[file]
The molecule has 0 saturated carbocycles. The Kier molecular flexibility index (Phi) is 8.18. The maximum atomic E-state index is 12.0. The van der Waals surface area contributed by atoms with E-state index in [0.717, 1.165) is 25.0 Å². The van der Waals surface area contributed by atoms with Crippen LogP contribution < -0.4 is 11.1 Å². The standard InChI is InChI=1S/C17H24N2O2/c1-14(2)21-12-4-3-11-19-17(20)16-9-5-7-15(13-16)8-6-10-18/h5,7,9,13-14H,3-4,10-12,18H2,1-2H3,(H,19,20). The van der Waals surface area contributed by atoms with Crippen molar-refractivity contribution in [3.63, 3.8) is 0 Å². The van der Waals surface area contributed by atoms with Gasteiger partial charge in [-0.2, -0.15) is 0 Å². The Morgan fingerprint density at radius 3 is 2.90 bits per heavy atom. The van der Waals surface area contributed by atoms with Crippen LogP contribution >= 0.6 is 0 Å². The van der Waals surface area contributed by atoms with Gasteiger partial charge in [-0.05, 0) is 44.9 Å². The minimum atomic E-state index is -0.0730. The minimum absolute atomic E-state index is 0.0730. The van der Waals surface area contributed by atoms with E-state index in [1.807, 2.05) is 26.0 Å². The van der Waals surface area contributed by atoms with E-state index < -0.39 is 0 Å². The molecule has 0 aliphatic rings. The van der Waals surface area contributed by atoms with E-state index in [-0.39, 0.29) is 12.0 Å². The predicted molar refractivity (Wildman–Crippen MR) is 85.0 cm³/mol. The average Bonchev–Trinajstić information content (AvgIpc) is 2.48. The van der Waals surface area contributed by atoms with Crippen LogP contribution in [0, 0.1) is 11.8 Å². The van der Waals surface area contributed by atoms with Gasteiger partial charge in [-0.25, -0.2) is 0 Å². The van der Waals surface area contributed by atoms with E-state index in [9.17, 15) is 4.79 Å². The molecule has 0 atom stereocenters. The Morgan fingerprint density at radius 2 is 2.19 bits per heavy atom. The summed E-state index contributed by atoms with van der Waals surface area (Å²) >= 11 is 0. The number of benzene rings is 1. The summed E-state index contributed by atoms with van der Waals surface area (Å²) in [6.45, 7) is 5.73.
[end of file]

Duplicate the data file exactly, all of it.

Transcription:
The molecule has 0 saturated carbocycles. The Kier molecular flexibility index (Phi) is 8.18. The maximum atomic E-state index is 12.0. The van der Waals surface area contributed by atoms with E-state index in [0.717, 1.165) is 25.0 Å². The van der Waals surface area contributed by atoms with Crippen LogP contribution < -0.4 is 11.1 Å². The standard InChI is InChI=1S/C17H24N2O2/c1-14(2)21-12-4-3-11-19-17(20)16-9-5-7-15(13-16)8-6-10-18/h5,7,9,13-14H,3-4,10-12,18H2,1-2H3,(H,19,20). The van der Waals surface area contributed by atoms with Crippen molar-refractivity contribution in [3.63, 3.8) is 0 Å². The van der Waals surface area contributed by atoms with Gasteiger partial charge in [-0.2, -0.15) is 0 Å². The Morgan fingerprint density at radius 3 is 2.90 bits per heavy atom. The van der Waals surface area contributed by atoms with Crippen LogP contribution >= 0.6 is 0 Å². The van der Waals surface area contributed by atoms with Gasteiger partial charge in [-0.05, 0) is 44.9 Å². The minimum atomic E-state index is -0.0730. The minimum absolute atomic E-state index is 0.0730. The van der Waals surface area contributed by atoms with E-state index in [1.807, 2.05) is 26.0 Å². The van der Waals surface area contributed by atoms with E-state index < -0.39 is 0 Å². The molecule has 0 aliphatic rings. The van der Waals surface area contributed by atoms with E-state index in [-0.39, 0.29) is 12.0 Å². The predicted molar refractivity (Wildman–Crippen MR) is 85.0 cm³/mol. The average Bonchev–Trinajstić information content (AvgIpc) is 2.48. The van der Waals surface area contributed by atoms with Crippen LogP contribution in [0, 0.1) is 11.8 Å². The van der Waals surface area contributed by atoms with Gasteiger partial charge in [-0.25, -0.2) is 0 Å². The van der Waals surface area contributed by atoms with E-state index in [9.17, 15) is 4.79 Å². The molecule has 0 atom stereocenters. The Morgan fingerprint density at radius 2 is 2.19 bits per heavy atom. The summed E-state index contributed by atoms with van der Waals surface area (Å²) >= 11 is 0. The number of benzene rings is 1. The summed E-state index contributed by atoms with van der Waals surface area (Å²) in [6.45, 7) is 5.73.